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    Volume 9 Issue 19| May 7, 2010|

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Star Diary

Crippling the Youth

Almost three years ago, we read in the newspapers about a strange substance called “Yaba”, that was supposedly fast becoming popular among some sections of the youth in our country. The consumption of Yaba was limited to some filthy rich youngsters gone astray. The caretaker government in power had just launched an unprecedented drive against the consumption of Yaba targeting both consumers and dealers. The government assured the general public that things would change. Now back in Bangladesh after almost two and a half years, I can notice the change promised by our government- Yaba is no longer a strange substance that one would read in the newspapers; it is a very common recreational drug. No longer is the use of Yaba limited to some rich youngsters, the mad drug can be found almost everywhere in Bangladesh. So where are the concerned authorities now? What has changed in the two years that they have stopped worrying about Yaba? It seems the concerned authorities were worried not about the proliferation of Yaba, but rather wanted to make the arrangements that would allow them to profit from the trade of this deadly drug.
S Haque

Change We Need

Like other days, I was going to my campus by bus and had to stand since there were no seats. After a while, two female passengers got on the bus and also had to stand. Though there were reserved seats for female passengers on the bus, they could not sit. A few of the male passengers had occupied them. Shockingly enough, despite being aware of the fact, the male passengers, however, did not feel the urge to give up their seats. I know this is a common phenomenon in the context of our commuting sector and most readers are familiar with my experience. I hope all will agree with me that to be truly progressive and open, firstly we must all change the way we think and regain our lost morality as well as humanity.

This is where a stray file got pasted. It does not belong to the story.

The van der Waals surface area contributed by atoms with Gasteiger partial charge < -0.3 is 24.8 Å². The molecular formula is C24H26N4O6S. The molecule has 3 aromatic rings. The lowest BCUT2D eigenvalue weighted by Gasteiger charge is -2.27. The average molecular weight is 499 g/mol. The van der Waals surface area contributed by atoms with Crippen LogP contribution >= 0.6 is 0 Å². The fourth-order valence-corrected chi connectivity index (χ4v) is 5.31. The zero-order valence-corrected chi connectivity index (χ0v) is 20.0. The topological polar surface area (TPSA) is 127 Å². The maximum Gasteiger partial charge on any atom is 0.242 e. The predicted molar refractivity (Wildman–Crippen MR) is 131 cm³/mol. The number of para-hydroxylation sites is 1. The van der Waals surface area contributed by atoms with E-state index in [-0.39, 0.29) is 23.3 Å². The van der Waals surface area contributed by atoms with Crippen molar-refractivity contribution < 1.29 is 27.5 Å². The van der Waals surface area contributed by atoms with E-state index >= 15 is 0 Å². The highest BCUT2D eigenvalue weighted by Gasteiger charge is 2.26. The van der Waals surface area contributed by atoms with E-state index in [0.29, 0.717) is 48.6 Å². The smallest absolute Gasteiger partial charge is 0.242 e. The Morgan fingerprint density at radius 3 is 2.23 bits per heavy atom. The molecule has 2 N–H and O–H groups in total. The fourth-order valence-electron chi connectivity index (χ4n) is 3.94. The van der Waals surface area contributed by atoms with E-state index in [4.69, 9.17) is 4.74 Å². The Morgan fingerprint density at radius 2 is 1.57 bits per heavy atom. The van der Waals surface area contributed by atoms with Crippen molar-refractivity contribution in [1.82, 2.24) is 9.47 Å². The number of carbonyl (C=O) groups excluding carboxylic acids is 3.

Ashim Kumar Paul
Government Edward College

Banani 11 Horror

Recently, my car got stuck in one of the worst traffic jams ever on Banani road number 11 in Dhaka. Thanks to the rain and the road work that is going on, Banani 11 was absolutely blocked. Eventually, I decided to get down and walk to my destination, a bank situated at the very end of the road. After walking a few steps, I realised that I along with other pedestrians were actually fighting for space with the vehicles on the road! Because of the road work and the rainwater, we did not have any footpath or a sidewalk to walk on except for the road itself. Banani road 11 has become one of the busiest roads because of all the boutiques and eateries amongst both students and families, which is of course a good thing. However, the authorities must research properly before placing the shops, apartments, banks and maybe even hospitals all on one road. There has also been recent news of several cases of mugging on Banani 11. An earnest request to the government -- please do something about Banani road 11 before it turns into a complete horror!
Shabnaz Farhana Putul
Banani, Dhaka


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